Out of chronological order?” I asked, meaning I should first watch the film in which the older Connelly stars (Requiem for a Dream), and then the one with the younger actress (Labyrinth).

He grinned. “I think it might be worse that way than how I watched it.”

So, when I finally managed to sit down and take a gander (I watched the two movies back to back on an evening late in March), I realized that the first time I watched Requiem was at the prodding of another Nate, who I was dating at the time I first watched the film (in college). That’s neither here nor there, I suppose, but it was strange and discomforting for a minute or two before I was absorbed in the movie.

Well, here’s my verdict: Yes, it’s worse watching Requiem for a Dream first before Labyrinth. If the movies are watched in order of their production year, it just feels like the teenage character grew up and became a whore. I mean, it’s not pretty, but it happens in real life. But, if they’re viewed in the order I saw them, with Requiem first, it’s practically impossible to watch any of Labyrinth without thinking of that last ‘party’ scene in Requiem. Seriously. It’s a mild mindfuck. If I hadn’t already seen Labyrinth, watching the other one first might’ve ruined it for me; so I’m glad, in retrospect, that I’d already seen both movies.

Dear strange woman…

Dear strange woman who didn’t want the “drink” I made you because you thought I was sick because I was wearing a convention bracelet that apparently looks like a hospital bracelet,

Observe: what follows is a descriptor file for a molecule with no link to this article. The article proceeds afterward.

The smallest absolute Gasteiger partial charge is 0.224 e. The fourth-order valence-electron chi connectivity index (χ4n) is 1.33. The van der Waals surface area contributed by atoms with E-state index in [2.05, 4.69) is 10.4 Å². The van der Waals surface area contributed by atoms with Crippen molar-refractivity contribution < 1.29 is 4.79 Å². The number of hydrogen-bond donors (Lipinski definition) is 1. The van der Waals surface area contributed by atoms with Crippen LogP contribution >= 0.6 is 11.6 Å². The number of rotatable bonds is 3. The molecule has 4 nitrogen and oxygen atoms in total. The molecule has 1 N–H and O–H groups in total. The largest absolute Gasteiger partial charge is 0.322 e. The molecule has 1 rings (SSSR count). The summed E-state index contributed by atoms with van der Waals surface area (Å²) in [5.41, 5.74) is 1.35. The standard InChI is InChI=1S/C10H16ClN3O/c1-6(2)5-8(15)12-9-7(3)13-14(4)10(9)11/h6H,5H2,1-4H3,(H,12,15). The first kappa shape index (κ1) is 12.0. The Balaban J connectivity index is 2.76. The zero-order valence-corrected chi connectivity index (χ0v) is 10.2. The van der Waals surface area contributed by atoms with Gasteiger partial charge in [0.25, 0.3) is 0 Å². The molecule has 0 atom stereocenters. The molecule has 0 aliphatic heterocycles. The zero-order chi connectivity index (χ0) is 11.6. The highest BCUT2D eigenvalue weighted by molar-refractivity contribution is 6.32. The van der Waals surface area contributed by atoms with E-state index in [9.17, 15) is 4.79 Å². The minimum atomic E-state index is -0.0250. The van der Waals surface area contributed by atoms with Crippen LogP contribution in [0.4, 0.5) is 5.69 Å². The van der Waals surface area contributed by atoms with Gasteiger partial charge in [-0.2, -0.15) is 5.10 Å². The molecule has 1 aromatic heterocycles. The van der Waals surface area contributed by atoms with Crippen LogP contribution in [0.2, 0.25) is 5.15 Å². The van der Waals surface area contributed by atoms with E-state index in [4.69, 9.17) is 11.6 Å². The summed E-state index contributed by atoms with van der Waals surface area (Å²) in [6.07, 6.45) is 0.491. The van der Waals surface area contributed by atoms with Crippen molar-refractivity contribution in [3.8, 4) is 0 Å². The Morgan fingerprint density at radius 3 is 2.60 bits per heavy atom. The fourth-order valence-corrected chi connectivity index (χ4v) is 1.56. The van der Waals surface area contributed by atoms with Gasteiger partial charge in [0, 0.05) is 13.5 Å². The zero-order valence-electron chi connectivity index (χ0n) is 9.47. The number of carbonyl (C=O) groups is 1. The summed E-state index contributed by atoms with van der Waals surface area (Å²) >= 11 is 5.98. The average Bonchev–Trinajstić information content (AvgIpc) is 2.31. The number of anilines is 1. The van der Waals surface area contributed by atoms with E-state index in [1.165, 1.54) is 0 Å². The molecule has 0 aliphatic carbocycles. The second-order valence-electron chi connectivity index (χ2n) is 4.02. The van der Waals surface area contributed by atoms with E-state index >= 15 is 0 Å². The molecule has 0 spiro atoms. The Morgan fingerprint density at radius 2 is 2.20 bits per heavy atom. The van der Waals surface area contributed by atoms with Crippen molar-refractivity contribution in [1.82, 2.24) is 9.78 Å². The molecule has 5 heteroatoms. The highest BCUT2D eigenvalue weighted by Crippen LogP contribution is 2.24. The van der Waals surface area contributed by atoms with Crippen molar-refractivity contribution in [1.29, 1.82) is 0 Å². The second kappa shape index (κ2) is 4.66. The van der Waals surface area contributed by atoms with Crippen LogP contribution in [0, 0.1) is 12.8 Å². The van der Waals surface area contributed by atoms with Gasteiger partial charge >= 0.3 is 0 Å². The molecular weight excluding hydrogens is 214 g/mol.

Yaoi-Con braceletYOU ARE AN ASSHOLE.

I do not work in a tiny, corner coffee shop. I work at a place that has a behemoth corporation of coffee behind it. They are also assholes. Do you think, if I was actually too sick to be making drinks, that they would allow me to make drinks?

Also, when have you ever seen a hospital bracelet that wasn’t white? I never have. I’m pretty sure hospital bracelets are white or off-white. And, seriously, if I had been in the hospital, don’t you think the bracelet would be the first thing to come off after I got out? Being sick enough to warrant a hospital visit isn’t exactly something to be proud of. (Unless, of course, I’d overcome cancer or something, but in that case, my theoretical sickness wouldn’t be contagious anyway, so…)

Also, stage whispering over the counter to my supervisor that you’d like your “drink” (and yes, I mean to use the quotation marks; see below) remade because you don’t want to get sick from whatever I have is just going to put her between a rock and a hard place. Sure, she’ll stop that more important thing that she’s doing and remake it for you, and she’ll even do it with a smile on her face because she’s a nice person and being nice to assholes like you is part of the job, but as soon as the door swings shut behind you, we are going to laugh at you and lament the waste of good Chai (from the cup that I made for you). You are the reason this behemoth corporation of coffee is considered so uppity and wasteful; not us.

Someone who’s not going to cut off her convention bracelet just to appease your sorry ass.

PS: The “drink” you ordered… wasn’t one. I don’t know if you know this, but “six pumps of Chai in a venti cup with ice” isn’t a drink. It’s the beginning of one, yes, but not something I’d give you just for funsies. No milk or anything? Seriously?